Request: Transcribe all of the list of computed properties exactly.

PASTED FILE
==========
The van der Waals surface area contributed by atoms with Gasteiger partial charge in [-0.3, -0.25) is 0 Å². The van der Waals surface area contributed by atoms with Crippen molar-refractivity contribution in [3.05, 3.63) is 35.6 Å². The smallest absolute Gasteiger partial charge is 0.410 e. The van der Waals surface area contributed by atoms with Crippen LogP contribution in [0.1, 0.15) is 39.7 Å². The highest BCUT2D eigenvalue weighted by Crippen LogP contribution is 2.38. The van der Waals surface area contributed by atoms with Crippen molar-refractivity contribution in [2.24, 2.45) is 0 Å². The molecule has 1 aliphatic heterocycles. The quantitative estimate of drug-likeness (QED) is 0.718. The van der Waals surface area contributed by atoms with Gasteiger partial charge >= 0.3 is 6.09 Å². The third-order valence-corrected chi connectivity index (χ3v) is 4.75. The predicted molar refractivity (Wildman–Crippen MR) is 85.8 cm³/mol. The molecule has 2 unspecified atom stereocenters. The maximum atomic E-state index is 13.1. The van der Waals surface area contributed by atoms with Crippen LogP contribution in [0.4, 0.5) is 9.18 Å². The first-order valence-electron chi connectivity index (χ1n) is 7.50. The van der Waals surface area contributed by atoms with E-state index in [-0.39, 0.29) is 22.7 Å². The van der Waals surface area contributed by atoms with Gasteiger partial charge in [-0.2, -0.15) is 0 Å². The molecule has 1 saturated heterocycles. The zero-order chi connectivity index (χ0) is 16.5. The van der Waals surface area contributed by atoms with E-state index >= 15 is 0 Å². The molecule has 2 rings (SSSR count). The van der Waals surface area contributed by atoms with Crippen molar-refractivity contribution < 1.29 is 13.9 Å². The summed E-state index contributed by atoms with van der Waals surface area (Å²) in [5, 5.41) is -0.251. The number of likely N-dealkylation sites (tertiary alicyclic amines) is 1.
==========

The van der Waals surface area contributed by atoms with Gasteiger partial charge in [-0.3, -0.25) is 0 Å². The van der Waals surface area contributed by atoms with Crippen molar-refractivity contribution in [3.05, 3.63) is 35.6 Å². The smallest absolute Gasteiger partial charge is 0.410 e. The van der Waals surface area contributed by atoms with Crippen LogP contribution in [0.1, 0.15) is 39.7 Å². The highest BCUT2D eigenvalue weighted by Crippen LogP contribution is 2.38. The van der Waals surface area contributed by atoms with Crippen molar-refractivity contribution in [2.24, 2.45) is 0 Å². The molecule has 1 aliphatic heterocycles. The quantitative estimate of drug-likeness (QED) is 0.718. The van der Waals surface area contributed by atoms with Gasteiger partial charge >= 0.3 is 6.09 Å². The third-order valence-corrected chi connectivity index (χ3v) is 4.75. The predicted molar refractivity (Wildman–Crippen MR) is 85.8 cm³/mol. The molecule has 2 unspecified atom stereocenters. The maximum atomic E-state index is 13.1. The van der Waals surface area contributed by atoms with Crippen LogP contribution in [0.4, 0.5) is 9.18 Å². The first-order valence-electron chi connectivity index (χ1n) is 7.50. The van der Waals surface area contributed by atoms with E-state index in [-0.39, 0.29) is 22.7 Å². The van der Waals surface area contributed by atoms with Gasteiger partial charge in [-0.2, -0.15) is 0 Å². The molecule has 1 saturated heterocycles. The zero-order chi connectivity index (χ0) is 16.5. The van der Waals surface area contributed by atoms with E-state index >= 15 is 0 Å². The molecule has 2 rings (SSSR count). The van der Waals surface area contributed by atoms with Crippen molar-refractivity contribution < 1.29 is 13.9 Å². The summed E-state index contributed by atoms with van der Waals surface area (Å²) in [5, 5.41) is -0.251. The number of likely N-dealkylation sites (tertiary alicyclic amines) is 1.